This article considers the arguments made in Baker v. Vermont, wherein the Vermont Supreme Court held that same-sex couples must be granted all thelegal rights and privileges that are granted to married couples. The article concludes by questioning if abolishing the legal institution of marriage would be the best way to protect the natural institution of marriage.
What role should the state have in recognizing and regulating marriage? Until recently, liberal political theorists paid little attention to this question. Yet the challenges that the public–private boundary-crossing institution of marriage poses to liberalism are substantial. Tensions in contemporary debates suggest that these challenges remain unaddressed and thus, invite attempts to formulate a coherent and compelling model of the relationship between marriage and the liberal state. This article responds to this invitation. Marriage has long been a concern of at (...) least some liberal thinkers. Typically they focused on the dual character of marriage, or its role in producing gender inequality. While these critical insights are essential to any adequate account of marriage and the state, they are only part of the picture. To grasp the sources of confusion and silences in contemporary debates, and formulate a robust liberal model of marriage and the state, we must examine the functions — intended and effective — of public recognition of marriage. This examination highlights the relevance to the marriage-state relationship of familiar liberal approaches to negotiating the religion-state relationship. Drawing on these approaches and liberal feminist thought, I sketch a model of marriage and the state that aims to expand the area of protected freedom without sacrificing equality, fairness or marriage. Under the model I propose, marriage would be disestablished. The state would neither confer marital status, nor use 'marriage' as a category for dispersing benefits. Legitimate public welfare goals currently treated through marriage would be addressed through an intimate caregiving union status. (shrink)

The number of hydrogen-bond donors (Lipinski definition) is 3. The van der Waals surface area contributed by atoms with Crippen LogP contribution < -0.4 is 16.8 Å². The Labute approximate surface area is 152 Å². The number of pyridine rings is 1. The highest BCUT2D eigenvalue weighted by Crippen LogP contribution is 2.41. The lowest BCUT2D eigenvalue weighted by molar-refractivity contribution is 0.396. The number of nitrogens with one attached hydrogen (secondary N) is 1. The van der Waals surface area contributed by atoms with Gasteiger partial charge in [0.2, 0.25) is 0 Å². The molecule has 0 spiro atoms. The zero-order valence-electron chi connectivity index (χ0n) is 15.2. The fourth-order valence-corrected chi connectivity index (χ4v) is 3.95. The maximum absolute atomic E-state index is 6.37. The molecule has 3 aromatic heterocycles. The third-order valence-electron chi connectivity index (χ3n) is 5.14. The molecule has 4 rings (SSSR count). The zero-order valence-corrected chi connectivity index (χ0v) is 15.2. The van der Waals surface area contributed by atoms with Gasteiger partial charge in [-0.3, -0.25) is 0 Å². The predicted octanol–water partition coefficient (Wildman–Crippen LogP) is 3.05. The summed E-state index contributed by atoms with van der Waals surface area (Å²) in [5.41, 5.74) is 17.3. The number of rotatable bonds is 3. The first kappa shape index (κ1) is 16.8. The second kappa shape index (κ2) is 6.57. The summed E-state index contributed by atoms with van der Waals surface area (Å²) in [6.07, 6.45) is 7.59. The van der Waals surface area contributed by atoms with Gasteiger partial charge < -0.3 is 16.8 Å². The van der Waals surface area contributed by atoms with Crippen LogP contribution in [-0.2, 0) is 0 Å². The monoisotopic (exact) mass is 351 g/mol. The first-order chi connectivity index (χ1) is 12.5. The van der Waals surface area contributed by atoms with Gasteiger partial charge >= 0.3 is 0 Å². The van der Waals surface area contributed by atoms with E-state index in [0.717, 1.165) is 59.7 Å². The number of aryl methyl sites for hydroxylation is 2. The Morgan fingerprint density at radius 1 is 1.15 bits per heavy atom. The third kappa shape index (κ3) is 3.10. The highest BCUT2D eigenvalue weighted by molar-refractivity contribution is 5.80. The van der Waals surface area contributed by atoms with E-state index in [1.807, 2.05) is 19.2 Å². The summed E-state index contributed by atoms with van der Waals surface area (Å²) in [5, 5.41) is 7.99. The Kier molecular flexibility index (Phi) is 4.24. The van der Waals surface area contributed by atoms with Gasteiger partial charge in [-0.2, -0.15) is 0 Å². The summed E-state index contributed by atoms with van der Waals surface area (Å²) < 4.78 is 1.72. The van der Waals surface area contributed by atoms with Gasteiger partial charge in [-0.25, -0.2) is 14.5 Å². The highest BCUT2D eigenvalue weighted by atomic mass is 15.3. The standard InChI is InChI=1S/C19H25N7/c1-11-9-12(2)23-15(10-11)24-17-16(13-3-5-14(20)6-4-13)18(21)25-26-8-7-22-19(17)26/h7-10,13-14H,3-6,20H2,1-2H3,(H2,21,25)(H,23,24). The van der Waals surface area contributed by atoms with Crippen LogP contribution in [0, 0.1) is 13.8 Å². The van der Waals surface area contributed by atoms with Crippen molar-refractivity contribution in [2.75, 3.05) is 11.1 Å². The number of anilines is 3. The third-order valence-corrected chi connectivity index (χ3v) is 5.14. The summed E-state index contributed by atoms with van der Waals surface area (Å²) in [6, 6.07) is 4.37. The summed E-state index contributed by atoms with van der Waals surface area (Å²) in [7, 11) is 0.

This paper juxtaposes Deleuze's notion of the virtual alongside Oyama's notion of a developmental system in order to explore the promises and perils of thinking bodily identity as indeterminate at a time when new technologies render bodily ambiguity increasingly productive of both economic profit and power relations.
Midway between the unintelligible and the commonplace, it is metaphor which most produces knowledge. In the struggle for the recognition of gay and lesbian marriage equality in the United States, advocates often employ arguments analogizing the prohibitions against same-sex civil marriages as equally invalid as those that forbid legally interracial marriages.1 Whether it be in legal briefs, oral arguments, media appearances, or everyday conversations, more often than not, the legitimacy of gay and lesbian claims to equal protection before the law (...) turn on the question of the perceived similarities between discrimination based on race and that based on sexual orientation.2 As with other forms of legal.. (shrink)
According to the fairness argument, same-sex marriage must be permitted because without it there would not be equal treatment for homosexuals and heterosexuals. In, Piers Benn holds that the argument does eventually deliver this conclusion, but not as readily as intuitively appears. He concludes that some conservative points against same-sex marriage achieve at least a stand-off from the point of view of the argument. I argue that he accords the conservative points much more significance than they actually deserve and misconstrues (...) the metaphysical dimension that is an important part of how the fairness argument operates. (shrink)
Owing most probably to Western-style modernization, marriage is increasingly understood to be a business strictly for married couples. However, I argue that this is an error, as many inexperienced couples are left to their own devices, and thereby often fail to utilize marriage to acquire the social competencies that are crucial to wider social responsibilities, including political leadership. The modern atomic conception of marriage is influenced by the Kantinspired Western conception of moral autonomy. Nevertheless, I reject this conception as excessively (...) absolutist, and argue that moral autonomy can be tempered by lack of experience, human desire and circumstantial pressures in life. Many African societies view marriage as a union of societies rather than that of individuals, and I argue that the moral support offered by the extended family and the community at large is ultimately geared to inculcate in the spouses inter-personal and social skills of restraint, prudence, tolerance, constructive criticism and other virtues desperately needed to execute societal responsibilities. (shrink)